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Why e-Commerce Checkouts Need to Implement Mobile Payment


Earlier this month we published an article on How to Succeed as an e-commerce Startup, and one point was to optimize for mobile in order to avoid cart abandonment. We wanted to follow up with an article expressly discussing the developments in payment methods and what this means for your e-commerce business, particularly this shift to mobile wallets.

Digital Wallets Moving to Mobile

Although the past few years have seen an increase in e-wallets or digital wallets like PayPal and Amazon Payments, as well as entirely credit card-less solutions such as paysafecard, the future is increasingly mobile – what is now being termed as m-commerce, or mobile commerce. According to Mobile Payments Today, “the number of mobile money transfers is expected to increase by nearly 150 percent in 2015.”

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In response to such high expected growth, “several companies, especially those in the e-commerce and telecommunication services sector, have come out with digital wallets to help consumers,” according to an article by Finanical Express. Indeed, when you simply need to preload money or connect a credit card to your mobile wallet, without the risk of compromising your bank account or credit card, the allure is not surprising.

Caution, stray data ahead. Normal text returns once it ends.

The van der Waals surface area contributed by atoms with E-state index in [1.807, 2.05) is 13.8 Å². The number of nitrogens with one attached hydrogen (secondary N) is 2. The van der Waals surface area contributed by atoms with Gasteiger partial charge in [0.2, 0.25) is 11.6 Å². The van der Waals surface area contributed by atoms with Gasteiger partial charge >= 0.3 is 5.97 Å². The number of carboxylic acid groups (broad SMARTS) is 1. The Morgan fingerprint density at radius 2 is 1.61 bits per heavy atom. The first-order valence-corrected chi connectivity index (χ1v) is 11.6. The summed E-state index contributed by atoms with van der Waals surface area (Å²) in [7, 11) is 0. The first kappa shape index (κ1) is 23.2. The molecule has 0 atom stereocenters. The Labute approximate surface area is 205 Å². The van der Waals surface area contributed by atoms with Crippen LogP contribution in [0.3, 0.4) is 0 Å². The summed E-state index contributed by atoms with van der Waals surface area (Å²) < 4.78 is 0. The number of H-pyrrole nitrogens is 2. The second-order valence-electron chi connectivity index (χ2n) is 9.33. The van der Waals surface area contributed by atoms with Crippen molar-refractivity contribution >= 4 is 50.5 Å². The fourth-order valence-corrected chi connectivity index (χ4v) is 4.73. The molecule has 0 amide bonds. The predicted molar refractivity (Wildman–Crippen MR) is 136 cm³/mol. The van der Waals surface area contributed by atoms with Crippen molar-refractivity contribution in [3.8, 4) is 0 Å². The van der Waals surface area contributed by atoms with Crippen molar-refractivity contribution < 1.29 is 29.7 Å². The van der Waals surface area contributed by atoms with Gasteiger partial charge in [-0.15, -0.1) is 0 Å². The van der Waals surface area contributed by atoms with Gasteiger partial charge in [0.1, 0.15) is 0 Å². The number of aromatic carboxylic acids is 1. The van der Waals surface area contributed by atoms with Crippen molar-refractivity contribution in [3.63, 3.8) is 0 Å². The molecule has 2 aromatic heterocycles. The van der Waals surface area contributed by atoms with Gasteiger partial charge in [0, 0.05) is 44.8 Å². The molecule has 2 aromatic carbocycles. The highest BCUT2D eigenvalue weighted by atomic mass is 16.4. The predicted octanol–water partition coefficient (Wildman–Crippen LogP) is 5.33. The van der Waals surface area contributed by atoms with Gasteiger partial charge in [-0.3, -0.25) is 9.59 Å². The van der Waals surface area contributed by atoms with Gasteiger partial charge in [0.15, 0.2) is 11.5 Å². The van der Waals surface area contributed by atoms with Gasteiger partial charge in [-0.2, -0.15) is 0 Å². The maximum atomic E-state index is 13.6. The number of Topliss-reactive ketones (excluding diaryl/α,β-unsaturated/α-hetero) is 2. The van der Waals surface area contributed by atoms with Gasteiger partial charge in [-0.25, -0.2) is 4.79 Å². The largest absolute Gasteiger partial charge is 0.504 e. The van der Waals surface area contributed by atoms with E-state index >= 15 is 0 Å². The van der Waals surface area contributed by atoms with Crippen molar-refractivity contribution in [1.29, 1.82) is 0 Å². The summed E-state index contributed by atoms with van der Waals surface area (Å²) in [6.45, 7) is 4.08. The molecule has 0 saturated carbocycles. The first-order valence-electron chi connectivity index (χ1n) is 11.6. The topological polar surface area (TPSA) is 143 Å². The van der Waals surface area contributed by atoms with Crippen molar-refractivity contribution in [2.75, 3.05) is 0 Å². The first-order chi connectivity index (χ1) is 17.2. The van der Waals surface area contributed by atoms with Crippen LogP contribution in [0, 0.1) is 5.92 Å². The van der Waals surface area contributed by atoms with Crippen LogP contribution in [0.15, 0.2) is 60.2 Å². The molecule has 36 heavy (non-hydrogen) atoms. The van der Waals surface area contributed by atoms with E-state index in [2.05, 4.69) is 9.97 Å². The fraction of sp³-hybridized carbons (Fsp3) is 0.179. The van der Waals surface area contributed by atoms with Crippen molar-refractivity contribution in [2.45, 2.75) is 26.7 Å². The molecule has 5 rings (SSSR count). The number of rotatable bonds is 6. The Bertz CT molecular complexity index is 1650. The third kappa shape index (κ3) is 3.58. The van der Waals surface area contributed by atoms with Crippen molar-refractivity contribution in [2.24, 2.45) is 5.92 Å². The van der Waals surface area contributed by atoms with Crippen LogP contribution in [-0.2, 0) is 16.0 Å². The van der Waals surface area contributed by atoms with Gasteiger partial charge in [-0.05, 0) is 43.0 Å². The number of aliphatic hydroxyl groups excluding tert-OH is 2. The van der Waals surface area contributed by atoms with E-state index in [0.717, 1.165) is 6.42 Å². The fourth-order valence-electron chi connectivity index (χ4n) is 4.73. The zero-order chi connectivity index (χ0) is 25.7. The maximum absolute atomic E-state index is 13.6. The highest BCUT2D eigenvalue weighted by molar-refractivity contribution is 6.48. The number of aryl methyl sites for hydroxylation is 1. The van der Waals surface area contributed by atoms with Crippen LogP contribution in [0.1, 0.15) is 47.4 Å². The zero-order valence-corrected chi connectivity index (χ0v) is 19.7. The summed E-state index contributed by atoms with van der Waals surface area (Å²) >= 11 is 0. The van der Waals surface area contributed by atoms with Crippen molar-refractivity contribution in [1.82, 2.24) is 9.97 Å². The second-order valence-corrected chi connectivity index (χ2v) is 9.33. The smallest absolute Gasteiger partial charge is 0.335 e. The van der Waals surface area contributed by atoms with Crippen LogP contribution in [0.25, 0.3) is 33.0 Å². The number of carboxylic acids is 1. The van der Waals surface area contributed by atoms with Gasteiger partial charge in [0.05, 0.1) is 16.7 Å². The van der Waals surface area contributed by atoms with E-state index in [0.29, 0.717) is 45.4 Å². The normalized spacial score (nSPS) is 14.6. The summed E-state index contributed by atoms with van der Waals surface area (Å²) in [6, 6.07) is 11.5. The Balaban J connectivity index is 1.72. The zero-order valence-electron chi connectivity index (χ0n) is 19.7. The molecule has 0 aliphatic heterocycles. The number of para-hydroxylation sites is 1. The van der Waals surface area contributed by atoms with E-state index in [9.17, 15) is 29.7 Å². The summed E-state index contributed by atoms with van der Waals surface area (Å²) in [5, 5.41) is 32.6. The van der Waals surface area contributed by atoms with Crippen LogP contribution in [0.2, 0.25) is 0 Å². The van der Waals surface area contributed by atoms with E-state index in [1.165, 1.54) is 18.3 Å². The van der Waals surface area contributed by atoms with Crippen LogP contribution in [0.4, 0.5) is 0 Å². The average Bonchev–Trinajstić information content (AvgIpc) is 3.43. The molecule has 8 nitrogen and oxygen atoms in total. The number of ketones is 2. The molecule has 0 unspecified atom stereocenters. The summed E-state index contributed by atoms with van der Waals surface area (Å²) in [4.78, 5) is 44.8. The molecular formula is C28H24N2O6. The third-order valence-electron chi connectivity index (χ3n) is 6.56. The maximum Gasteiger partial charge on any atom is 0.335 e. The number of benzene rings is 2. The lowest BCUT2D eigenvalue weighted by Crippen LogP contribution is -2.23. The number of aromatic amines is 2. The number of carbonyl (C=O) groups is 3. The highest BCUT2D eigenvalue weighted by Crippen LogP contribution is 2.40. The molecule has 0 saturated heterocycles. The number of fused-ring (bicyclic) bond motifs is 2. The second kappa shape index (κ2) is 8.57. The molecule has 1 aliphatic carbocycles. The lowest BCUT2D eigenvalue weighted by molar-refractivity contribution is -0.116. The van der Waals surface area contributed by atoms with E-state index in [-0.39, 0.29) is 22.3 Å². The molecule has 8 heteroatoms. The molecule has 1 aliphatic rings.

Near-Field Communication (NFC) and In-Store Payments

In-store payments have gone increasingly mobile through NFC methods. Although NFC payment methods are not exactly new, they have seen a spike in use with the emergence of mobile wallets from Apple, Google, and Samsung, as well as CurrentC, which will allow consumers to make purchases from their smartphones.

Not only is this system popular because it is easy and efficient, but it also safeguards credit card information as well. These mobile wallet applications work using a one-use-only random number that replaces a credit card number, known as tokenization, in order to protect consumers from fraud.

Apple Pay takes this further by using their biometric touch ID to secure transactions, as well as tokenization. Google, on the other hand, uses a tokenization method that is cloud-based – meaning that the information is not stored on the device, but rather on Google’s servers.

Mobile Apps and Online Payments

The emergence of this technology is applicable to e-commerce as well, as it will allow consumers to bypass information fields requiring name, birthdate, credit card number, etc. Furthermore, if the consumer can simply click an app button to pay with a mobile wallet, mobile conversion will go up and sales revenue will significantly increase.

The majority of web traffic is mobile after all, but often, as was explained in our article on e-commerce startups, mobile shoppers abandon their carts because of inefficient mobile checkouts. Accessing an app negates complicated mobile checkouts that frustrate users and ultimately cost e-commerce companies sales. And with “total mobile online retail payments expected to grow from $75.8 billion to $217.4 billion at a 23 percent compounded annual growth

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